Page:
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Focus: Review of EA process needs improvement: lawyers

Focus on: Environmental Law
Communications and funding failures are threatening to undermine indigenous engagement in the federal government’s comprehensive review of its environmental assessment process, according to a Toronto lawyer.

An independent expert panel unveiled in August is in the middle of public hearings as it prepares to make recommendations for the overhaul of the controversial Canadian Environmental Assessment Act, 2012. The panel aims to report in the new year so that the federal government can get legislation in front of Parliament as soon as possible.

But Matt McPherson, a lawyer with Olthuis Kleer Townshend LLP, a firm with a focus on aboriginal law, says the panel’s ambitious deadline and rushed timetable has discouraged participation from some of the groups with the greatest interest in the EA process.

“This exercise has the potential to be really beneficial. The fact that the government is doing this review across the board makes it a once-in-a-lifetime opportunity, but the problem so far has been with the process and the uncertainty it has created,” he says. “Engaging the full range of people, and for indigenous groups, taking into account their specific concerns in a real and substantial way, is necessary to have a fully functioning EA process.”

McPherson says inadequate communication about the review left First Nations with little time to prepare meaningful submissions ahead of the first public hearings, while a funding program run by the Canadian Environmental Assessment Agency designed to assist aboriginal groups who want to take part had already stopped accepting applications by the time many even became aware of its existence.

“It kind of underscores the concerns that indigenous groups have with the environmental assessments process more generally,” McPherson says. “There are these arbitrary timelines that are very rigid and don’t take into account internal capacity issues that affect groups’ ability to respond in a timely manner.”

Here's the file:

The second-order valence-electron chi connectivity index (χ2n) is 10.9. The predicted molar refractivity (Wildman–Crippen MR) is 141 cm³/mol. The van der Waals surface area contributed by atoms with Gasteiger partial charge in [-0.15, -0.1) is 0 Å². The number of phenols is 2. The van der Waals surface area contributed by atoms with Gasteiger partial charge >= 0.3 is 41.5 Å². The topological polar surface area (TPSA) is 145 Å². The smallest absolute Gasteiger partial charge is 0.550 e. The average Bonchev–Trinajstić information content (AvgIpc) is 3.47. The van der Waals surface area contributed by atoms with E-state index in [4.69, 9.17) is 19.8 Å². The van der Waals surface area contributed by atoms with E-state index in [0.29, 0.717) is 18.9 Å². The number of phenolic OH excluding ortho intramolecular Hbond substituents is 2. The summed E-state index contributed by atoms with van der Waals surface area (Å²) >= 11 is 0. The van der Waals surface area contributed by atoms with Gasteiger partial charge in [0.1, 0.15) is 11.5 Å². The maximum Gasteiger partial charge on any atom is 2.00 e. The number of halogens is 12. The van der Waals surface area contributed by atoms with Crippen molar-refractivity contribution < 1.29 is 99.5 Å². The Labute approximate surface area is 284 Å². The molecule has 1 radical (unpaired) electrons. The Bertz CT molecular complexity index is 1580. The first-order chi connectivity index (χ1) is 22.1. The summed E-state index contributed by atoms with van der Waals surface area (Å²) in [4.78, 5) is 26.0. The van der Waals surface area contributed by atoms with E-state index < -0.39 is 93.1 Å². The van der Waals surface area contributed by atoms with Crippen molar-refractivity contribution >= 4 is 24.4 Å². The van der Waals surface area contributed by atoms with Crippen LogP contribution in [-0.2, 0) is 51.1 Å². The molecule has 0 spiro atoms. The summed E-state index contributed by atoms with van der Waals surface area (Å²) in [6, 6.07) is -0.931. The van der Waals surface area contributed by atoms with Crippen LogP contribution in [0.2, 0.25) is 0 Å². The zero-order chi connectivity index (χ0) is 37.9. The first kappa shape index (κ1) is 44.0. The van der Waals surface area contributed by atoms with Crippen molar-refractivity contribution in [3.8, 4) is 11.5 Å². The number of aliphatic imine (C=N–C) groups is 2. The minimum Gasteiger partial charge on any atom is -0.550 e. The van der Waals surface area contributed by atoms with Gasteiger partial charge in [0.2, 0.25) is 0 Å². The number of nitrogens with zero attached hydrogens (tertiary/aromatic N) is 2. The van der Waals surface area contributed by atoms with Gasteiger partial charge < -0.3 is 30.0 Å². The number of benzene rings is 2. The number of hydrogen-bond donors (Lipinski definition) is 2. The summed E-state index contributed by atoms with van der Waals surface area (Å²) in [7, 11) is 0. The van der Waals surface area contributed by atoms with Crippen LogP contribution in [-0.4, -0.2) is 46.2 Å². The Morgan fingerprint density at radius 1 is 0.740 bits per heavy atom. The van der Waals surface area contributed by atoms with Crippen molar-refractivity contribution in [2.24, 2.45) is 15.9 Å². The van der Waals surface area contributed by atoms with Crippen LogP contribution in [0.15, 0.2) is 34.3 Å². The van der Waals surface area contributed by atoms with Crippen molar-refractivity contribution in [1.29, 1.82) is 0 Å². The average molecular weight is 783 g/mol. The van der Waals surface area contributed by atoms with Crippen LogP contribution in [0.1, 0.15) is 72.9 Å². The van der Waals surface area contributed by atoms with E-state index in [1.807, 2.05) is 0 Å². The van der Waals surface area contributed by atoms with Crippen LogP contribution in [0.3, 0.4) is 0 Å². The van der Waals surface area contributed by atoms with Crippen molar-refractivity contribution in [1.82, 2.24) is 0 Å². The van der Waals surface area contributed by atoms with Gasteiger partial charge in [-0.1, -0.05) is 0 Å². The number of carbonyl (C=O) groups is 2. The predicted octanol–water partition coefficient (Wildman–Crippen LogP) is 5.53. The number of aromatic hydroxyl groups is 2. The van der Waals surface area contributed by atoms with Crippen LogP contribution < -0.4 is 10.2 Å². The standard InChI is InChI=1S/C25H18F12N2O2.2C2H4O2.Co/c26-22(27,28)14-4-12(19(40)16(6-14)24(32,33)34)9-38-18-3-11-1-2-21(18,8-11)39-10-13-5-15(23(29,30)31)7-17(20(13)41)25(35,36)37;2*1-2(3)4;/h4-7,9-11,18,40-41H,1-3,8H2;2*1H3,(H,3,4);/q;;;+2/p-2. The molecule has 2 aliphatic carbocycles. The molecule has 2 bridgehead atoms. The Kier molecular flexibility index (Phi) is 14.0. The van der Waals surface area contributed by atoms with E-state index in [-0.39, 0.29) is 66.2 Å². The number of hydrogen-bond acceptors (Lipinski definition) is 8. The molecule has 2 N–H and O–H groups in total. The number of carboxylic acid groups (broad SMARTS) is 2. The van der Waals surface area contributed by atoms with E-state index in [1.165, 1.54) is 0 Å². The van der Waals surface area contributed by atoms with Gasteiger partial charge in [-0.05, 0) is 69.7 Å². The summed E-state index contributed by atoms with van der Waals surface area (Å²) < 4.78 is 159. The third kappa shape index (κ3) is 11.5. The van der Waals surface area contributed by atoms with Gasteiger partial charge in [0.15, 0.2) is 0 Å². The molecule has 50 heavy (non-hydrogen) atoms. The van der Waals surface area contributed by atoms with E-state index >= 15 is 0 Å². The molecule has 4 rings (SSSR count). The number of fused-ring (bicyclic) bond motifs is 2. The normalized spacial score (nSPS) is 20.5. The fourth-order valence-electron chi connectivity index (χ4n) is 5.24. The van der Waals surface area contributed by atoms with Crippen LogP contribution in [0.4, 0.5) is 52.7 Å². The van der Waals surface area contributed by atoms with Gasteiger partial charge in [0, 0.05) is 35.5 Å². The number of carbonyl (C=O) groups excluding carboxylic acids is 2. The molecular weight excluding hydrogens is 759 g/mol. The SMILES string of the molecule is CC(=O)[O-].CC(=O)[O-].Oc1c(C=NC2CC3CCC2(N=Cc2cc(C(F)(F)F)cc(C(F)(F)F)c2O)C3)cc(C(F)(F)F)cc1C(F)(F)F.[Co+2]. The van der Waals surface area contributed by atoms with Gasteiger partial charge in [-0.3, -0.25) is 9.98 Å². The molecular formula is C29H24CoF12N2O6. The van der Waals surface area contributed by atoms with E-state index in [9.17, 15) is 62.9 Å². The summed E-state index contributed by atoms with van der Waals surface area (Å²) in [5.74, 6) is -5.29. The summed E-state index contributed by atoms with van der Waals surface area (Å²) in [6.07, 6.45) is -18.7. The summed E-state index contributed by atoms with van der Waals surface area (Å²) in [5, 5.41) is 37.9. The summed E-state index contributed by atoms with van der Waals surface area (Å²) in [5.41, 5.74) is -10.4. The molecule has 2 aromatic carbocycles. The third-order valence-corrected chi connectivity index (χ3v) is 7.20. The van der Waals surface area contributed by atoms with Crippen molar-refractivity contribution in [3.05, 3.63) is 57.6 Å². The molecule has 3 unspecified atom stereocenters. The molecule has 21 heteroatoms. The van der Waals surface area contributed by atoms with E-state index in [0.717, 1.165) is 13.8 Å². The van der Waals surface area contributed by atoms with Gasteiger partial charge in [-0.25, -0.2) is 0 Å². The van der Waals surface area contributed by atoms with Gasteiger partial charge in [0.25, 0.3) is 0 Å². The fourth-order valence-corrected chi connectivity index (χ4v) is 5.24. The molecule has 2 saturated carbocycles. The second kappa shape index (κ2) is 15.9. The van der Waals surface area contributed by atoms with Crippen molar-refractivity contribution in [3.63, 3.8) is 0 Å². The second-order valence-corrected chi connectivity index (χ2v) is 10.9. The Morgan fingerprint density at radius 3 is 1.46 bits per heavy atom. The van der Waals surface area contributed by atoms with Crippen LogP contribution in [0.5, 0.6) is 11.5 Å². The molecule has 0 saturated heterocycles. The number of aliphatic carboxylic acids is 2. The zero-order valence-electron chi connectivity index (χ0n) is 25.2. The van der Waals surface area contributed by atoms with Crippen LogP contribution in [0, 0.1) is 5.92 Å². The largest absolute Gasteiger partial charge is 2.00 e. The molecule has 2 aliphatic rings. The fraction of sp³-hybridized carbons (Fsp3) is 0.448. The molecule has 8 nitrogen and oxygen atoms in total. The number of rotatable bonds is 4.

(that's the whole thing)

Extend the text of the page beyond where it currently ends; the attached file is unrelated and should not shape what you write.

Even those who got their applications in on time have found themselves left in limbo, thanks to funding decisions that come just days or weeks before scheduled hearings, and suggestions that any activities commenced before approval may not be covered. Without certainty about funding availability, it’s difficult for McPherson’s clients to invest in the kinds of scientific and expert reports that will improve the quality of their submissions, he says.

“In Saskatoon, there were First Nations appearing to present the views of their community who didn’t know if they were going to get funding,” McPherson says.
“The big concern is that bureaucratic snafus have created a situation where it may actually discourage participation. I don’t think that’s what the government wants, but that is the practical reality on the ground, and it’s something they need to get a hold of and fix.”

Despite his issues with the consultation process so far, McPherson says he was encouraged by the federal government’s emphasis on making sure that the legislation that emerges from the review reflects its support for the United Nations Declaration on the Rights of Indigenous Peoples. 

Kirsten Mikadze, a Toronto lawyer in the environmental law group at Siskinds LLP, says she sees the current review as an extension of — as well as a reaction to — the changes made to the environmental assessment in 2012 by the previous federal administration.

Stephen Harper’s government repealed the 1992 version of the CEAA in its entirety, replacing it in omnibus bills with a new version that consolidated the power to review big projects in just a few government agencies and removed the requirements for them altogether in some smaller projects. In government parlance, the changes sped up and streamlined the EA process, while critics alleged they simply neutered environmental oversight. 

Richard Lindgren, counsel to the Canadian Environmental Law Association, says he hopes to convince the panel to scrap the CEAA, 2012 altogether and start again from scratch.

“It’s pretty clear that mere tweaks to the existing legislation will not be enough,” he says. “It needs a fundamental rewrite, and we’re hopeful the panel will be responsive to our recommendations.”

According to the CELA, the new EA process should shift away from the traditional approach, which tends to focus on adverse effects and mitigation efforts, to what it calls a “sustainability assessment” approach, where the emphasis is on delivering “long-term, mutually reinforcing and fairly distributed benefits from approved undertakings,” the group says in its submission to the review panel.    

Mikadze says she hopes the new legislation provides for an environmental assessment process that delivers opportunities for public participation.

“I know when an environmental assessment is going on, it can be costly, lengthy and potentially challenging to have everyone’s voice heard on some issues, but I think the objective needs to be about creating meaningful dialogue,” she says. “The 2012 changes seemed to narrow some of the existing avenues for public participation.”             

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